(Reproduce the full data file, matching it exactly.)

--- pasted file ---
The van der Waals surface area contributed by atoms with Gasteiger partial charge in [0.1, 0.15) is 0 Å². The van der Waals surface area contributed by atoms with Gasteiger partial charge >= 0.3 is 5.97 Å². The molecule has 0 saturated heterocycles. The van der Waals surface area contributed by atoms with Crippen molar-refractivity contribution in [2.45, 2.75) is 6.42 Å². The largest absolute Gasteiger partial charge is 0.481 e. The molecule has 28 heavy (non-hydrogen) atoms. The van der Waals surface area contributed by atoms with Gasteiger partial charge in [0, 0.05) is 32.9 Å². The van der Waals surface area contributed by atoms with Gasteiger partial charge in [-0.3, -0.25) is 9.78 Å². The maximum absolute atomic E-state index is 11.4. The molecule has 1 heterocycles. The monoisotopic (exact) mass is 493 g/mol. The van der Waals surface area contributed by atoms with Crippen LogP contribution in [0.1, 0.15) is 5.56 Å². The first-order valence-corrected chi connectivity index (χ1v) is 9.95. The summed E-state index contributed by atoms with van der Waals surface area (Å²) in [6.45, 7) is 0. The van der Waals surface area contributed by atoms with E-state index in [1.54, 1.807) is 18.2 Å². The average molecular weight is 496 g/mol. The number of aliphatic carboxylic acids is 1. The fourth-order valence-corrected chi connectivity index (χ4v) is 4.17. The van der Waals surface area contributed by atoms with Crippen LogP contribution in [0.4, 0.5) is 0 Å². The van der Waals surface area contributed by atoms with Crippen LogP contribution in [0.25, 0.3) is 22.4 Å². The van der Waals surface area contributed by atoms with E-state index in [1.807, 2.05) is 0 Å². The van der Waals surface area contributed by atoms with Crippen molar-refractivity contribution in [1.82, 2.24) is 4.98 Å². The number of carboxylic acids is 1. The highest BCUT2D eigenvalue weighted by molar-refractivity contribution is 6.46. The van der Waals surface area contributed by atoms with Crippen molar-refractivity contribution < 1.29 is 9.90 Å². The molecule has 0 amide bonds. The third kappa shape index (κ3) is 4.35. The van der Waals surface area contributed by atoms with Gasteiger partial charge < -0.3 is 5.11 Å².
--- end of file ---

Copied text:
The van der Waals surface area contributed by atoms with Gasteiger partial charge in [0.1, 0.15) is 0 Å². The van der Waals surface area contributed by atoms with Gasteiger partial charge >= 0.3 is 5.97 Å². The molecule has 0 saturated heterocycles. The van der Waals surface area contributed by atoms with Crippen molar-refractivity contribution in [2.45, 2.75) is 6.42 Å². The largest absolute Gasteiger partial charge is 0.481 e. The molecule has 28 heavy (non-hydrogen) atoms. The van der Waals surface area contributed by atoms with Gasteiger partial charge in [0, 0.05) is 32.9 Å². The van der Waals surface area contributed by atoms with Gasteiger partial charge in [-0.3, -0.25) is 9.78 Å². The maximum absolute atomic E-state index is 11.4. The molecule has 1 heterocycles. The monoisotopic (exact) mass is 493 g/mol. The van der Waals surface area contributed by atoms with Crippen LogP contribution in [0.1, 0.15) is 5.56 Å². The first-order valence-corrected chi connectivity index (χ1v) is 9.95. The summed E-state index contributed by atoms with van der Waals surface area (Å²) in [6.45, 7) is 0. The van der Waals surface area contributed by atoms with E-state index in [1.54, 1.807) is 18.2 Å². The average molecular weight is 496 g/mol. The number of aliphatic carboxylic acids is 1. The fourth-order valence-corrected chi connectivity index (χ4v) is 4.17. The van der Waals surface area contributed by atoms with Crippen LogP contribution in [0.4, 0.5) is 0 Å². The van der Waals surface area contributed by atoms with Crippen LogP contribution in [0.25, 0.3) is 22.4 Å². The van der Waals surface area contributed by atoms with E-state index in [1.807, 2.05) is 0 Å². The van der Waals surface area contributed by atoms with Crippen molar-refractivity contribution in [1.82, 2.24) is 4.98 Å². The number of carboxylic acids is 1. The highest BCUT2D eigenvalue weighted by molar-refractivity contribution is 6.46. The van der Waals surface area contributed by atoms with Crippen molar-refractivity contribution < 1.29 is 9.90 Å². The molecule has 0 amide bonds. The third kappa shape index (κ3) is 4.35. The van der Waals surface area contributed by atoms with Gasteiger partial charge < -0.3 is 5.11 Å².